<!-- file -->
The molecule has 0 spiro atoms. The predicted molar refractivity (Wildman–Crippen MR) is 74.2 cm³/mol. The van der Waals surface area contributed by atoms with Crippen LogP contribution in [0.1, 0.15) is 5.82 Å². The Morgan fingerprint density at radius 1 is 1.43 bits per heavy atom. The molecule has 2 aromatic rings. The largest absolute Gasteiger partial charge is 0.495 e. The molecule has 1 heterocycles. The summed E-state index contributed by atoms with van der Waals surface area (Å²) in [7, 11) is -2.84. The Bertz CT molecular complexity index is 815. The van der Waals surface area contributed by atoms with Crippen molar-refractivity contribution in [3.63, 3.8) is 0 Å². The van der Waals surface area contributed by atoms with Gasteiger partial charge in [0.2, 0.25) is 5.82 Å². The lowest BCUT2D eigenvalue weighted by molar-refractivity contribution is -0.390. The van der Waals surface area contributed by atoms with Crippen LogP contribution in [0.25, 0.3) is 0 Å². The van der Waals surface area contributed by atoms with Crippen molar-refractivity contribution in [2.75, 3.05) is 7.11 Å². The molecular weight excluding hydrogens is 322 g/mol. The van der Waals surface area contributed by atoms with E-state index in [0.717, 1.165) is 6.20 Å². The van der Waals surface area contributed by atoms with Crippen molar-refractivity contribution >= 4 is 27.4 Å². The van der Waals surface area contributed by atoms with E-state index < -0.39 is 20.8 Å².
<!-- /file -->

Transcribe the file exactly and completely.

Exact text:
The molecule has 0 spiro atoms. The predicted molar refractivity (Wildman–Crippen MR) is 74.2 cm³/mol. The van der Waals surface area contributed by atoms with Crippen LogP contribution in [0.1, 0.15) is 5.82 Å². The Morgan fingerprint density at radius 1 is 1.43 bits per heavy atom. The molecule has 2 aromatic rings. The largest absolute Gasteiger partial charge is 0.495 e. The molecule has 1 heterocycles. The summed E-state index contributed by atoms with van der Waals surface area (Å²) in [7, 11) is -2.84. The Bertz CT molecular complexity index is 815. The van der Waals surface area contributed by atoms with Crippen molar-refractivity contribution in [3.63, 3.8) is 0 Å². The van der Waals surface area contributed by atoms with Gasteiger partial charge in [0.2, 0.25) is 5.82 Å². The lowest BCUT2D eigenvalue weighted by molar-refractivity contribution is -0.390. The van der Waals surface area contributed by atoms with Crippen LogP contribution in [0.25, 0.3) is 0 Å². The van der Waals surface area contributed by atoms with Crippen molar-refractivity contribution in [2.75, 3.05) is 7.11 Å². The molecular weight excluding hydrogens is 322 g/mol. The van der Waals surface area contributed by atoms with E-state index in [0.717, 1.165) is 6.20 Å². The van der Waals surface area contributed by atoms with Crippen molar-refractivity contribution >= 4 is 27.4 Å². The van der Waals surface area contributed by atoms with E-state index < -0.39 is 20.8 Å².